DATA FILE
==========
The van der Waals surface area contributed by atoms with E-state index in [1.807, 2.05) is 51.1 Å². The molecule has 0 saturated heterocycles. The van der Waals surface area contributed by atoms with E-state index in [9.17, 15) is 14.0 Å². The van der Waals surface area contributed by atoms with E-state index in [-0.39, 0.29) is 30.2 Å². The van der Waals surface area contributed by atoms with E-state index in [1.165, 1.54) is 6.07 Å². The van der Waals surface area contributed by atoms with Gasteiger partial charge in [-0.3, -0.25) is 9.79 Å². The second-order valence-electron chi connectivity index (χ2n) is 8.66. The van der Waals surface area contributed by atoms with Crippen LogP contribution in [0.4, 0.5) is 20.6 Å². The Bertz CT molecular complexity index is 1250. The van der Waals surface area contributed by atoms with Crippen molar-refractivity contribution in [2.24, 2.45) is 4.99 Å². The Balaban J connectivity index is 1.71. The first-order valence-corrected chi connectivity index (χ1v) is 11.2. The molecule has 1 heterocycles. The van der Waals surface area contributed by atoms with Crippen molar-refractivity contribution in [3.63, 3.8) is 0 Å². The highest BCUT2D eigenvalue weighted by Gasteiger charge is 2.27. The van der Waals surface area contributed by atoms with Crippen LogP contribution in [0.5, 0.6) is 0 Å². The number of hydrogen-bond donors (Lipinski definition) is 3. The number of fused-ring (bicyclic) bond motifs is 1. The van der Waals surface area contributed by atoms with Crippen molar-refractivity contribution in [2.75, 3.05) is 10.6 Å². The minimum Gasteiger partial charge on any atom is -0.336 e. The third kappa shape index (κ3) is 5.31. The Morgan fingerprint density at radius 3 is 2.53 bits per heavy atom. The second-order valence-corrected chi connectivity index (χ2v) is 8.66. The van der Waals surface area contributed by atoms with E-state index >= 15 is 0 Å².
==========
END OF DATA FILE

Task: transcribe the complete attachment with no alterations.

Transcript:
The van der Waals surface area contributed by atoms with E-state index in [1.807, 2.05) is 51.1 Å². The molecule has 0 saturated heterocycles. The van der Waals surface area contributed by atoms with E-state index in [9.17, 15) is 14.0 Å². The van der Waals surface area contributed by atoms with E-state index in [-0.39, 0.29) is 30.2 Å². The van der Waals surface area contributed by atoms with E-state index in [1.165, 1.54) is 6.07 Å². The van der Waals surface area contributed by atoms with Gasteiger partial charge in [-0.3, -0.25) is 9.79 Å². The second-order valence-electron chi connectivity index (χ2n) is 8.66. The van der Waals surface area contributed by atoms with Crippen LogP contribution in [0.4, 0.5) is 20.6 Å². The Bertz CT molecular complexity index is 1250. The van der Waals surface area contributed by atoms with Crippen molar-refractivity contribution in [2.24, 2.45) is 4.99 Å². The Balaban J connectivity index is 1.71. The first-order valence-corrected chi connectivity index (χ1v) is 11.2. The molecule has 1 heterocycles. The van der Waals surface area contributed by atoms with Crippen molar-refractivity contribution in [3.63, 3.8) is 0 Å². The highest BCUT2D eigenvalue weighted by Gasteiger charge is 2.27. The van der Waals surface area contributed by atoms with Crippen LogP contribution in [0.5, 0.6) is 0 Å². The number of hydrogen-bond donors (Lipinski definition) is 3. The number of fused-ring (bicyclic) bond motifs is 1. The van der Waals surface area contributed by atoms with Crippen molar-refractivity contribution in [2.75, 3.05) is 10.6 Å². The minimum Gasteiger partial charge on any atom is -0.336 e. The third kappa shape index (κ3) is 5.31. The Morgan fingerprint density at radius 3 is 2.53 bits per heavy atom. The second-order valence-corrected chi connectivity index (χ2v) is 8.66. The van der Waals surface area contributed by atoms with E-state index >= 15 is 0 Å².